D&B Starting Set Help...

Papo1802

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#1
I have been listening to D&B for nearly 6years...and i have been wanting to start producing some music myself. What is a good set to start with and what would I need..??
 
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#5
there are so many different software nowadays, u don't need a big set up, you could slap reason 3 on a laptop and make some tunes on the tube on the way to work
 

$marty

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#6
As Bad Ace said get yourself a copy of Fruity loops. Its really easy to use. You should also pick up some production magazines as they usually include some royalty-free samples, tutorials, VSTs, Plug-ins and loads of other goodies.
 

Biddle

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#7
Personally, I would suggest learning some basic musical knowledge first, learning chords, and how each note works with the next and so on.

The best producers of dance music (in general) have a genuine musical background... if you start using a sequencer and just hope that random notes work well together, you'll get frustarted and make crap tunes. (imo!) ;)
 

MARKLAR

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#8
Personally, I would suggest learning some basic musical knowledge first, learning chords, and how each note works with the next and so on.

The best producers of dance music (in general) have a genuine musical background... if you start using a sequencer and just hope that random notes work well together, you'll get frustarted and make crap tunes. (imo!) ;)
thats wat i should of dun.
but i ended up makin loadsa shit 4 a wile but then u learn from your mistakes.
 

Dustek

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#9
Personally, I would suggest learning some basic musical knowledge first, learning chords, and how each note works with the next and so on.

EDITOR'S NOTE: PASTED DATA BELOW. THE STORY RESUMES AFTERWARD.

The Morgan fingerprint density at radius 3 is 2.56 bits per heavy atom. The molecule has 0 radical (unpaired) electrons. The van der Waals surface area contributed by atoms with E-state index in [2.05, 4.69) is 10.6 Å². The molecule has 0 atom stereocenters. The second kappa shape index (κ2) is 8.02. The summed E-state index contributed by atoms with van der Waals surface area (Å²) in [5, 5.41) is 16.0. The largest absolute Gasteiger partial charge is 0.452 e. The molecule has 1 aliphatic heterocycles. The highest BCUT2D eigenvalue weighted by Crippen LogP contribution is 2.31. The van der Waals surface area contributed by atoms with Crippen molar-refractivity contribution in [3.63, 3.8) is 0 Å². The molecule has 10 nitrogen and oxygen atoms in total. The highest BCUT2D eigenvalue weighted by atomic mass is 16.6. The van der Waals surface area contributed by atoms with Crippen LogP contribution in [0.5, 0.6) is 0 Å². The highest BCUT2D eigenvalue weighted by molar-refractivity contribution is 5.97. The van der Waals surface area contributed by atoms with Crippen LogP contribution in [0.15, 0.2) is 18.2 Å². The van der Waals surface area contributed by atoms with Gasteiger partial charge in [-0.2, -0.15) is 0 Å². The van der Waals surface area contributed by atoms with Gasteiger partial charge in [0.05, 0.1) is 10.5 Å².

The best producers of dance music (in general) have a genuine musical background... if you start using a sequencer and just hope that random notes work well together, you'll get frustarted and make crap tunes. (imo!) ;)
Shy Fx played the violin professionally before making Original Nuttah.

Or no he didn't, like most electronic music producers he sat down and stuck bits together, learning the theory afterwards.

I'd like you name to the best producers that have a 'genuine musical background' (what is that supposed to mean, anyway?) instead of learning to produce and gaining knowledge of musical theory along the way. If anything, a knowledge of what's wrong and right, stops you being groundbreaking. Jungle/d&b wasn't born in a classroom.

Don't think you can't produce d&b without knowing your octaves from your semi-claves, your tones from your baritone and your Reese Bass from your ass.
 

Biddle

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#11
Shy Fx played the violin professionally before making Original Nuttah.

Or no he didn't, like most electronic music producers he sat down and stuck bits together, learning the theory afterwards.

I'd like you name to the best producers that have a 'genuine musical background' (what is that supposed to mean, anyway?) instead of learning to produce and gaining knowledge of musical theory along the way. If anything, a knowledge of what's wrong and right, stops you being groundbreaking. Jungle/d&b wasn't born in a classroom.

Don't think you can't produce d&b without knowing your octaves from your semi-claves, your tones from your baritone and your Reese Bass from your ass.
Adam F, Goldie, Fresh, Benny Page, Marcus Intalex, Sabre, Calibre, ST. Files, Commix, Chase & Status, Pendulum, Concord Dawn, Roni Size, DJ Die, Logistics, High Contrast, London Elektricity, Danny Breaks, 4 Hero, Photek, LTJ Bukem, PFM, Peshay.....just a few off the top of my head that had a musical background - however basic - that will undoubtedly make a difference when producing.... you cannot argue this.

When you write MUSIC it helps if you understand MUSIC .... you dont need to be fuckin Mozart, it's just a suggestion that this guy might find it handy to learn some basic piano skills ( for example) etc before worrying about shelling out hundreds on PC's etc...

And "knowing the difference between wrong and right" doesn't stop you from being groundbreaking... either you are in tune, or you are not. Either your bassline co mpliments your melody or it does not.

And, to be fair, old skool (& Jungle) was rarely very musical (other than your pioneers such as Joey Beltram, 4 Hero etc), it was ripped off samples with B-lines that were universal; nowadays it is far more important to express yourself with music and soul, rather than playing 2 notes and then copying and pasting them into your B line, melody, etc.

Or you run the risk of making worhtless throwaway music - and nobody wants that......
 
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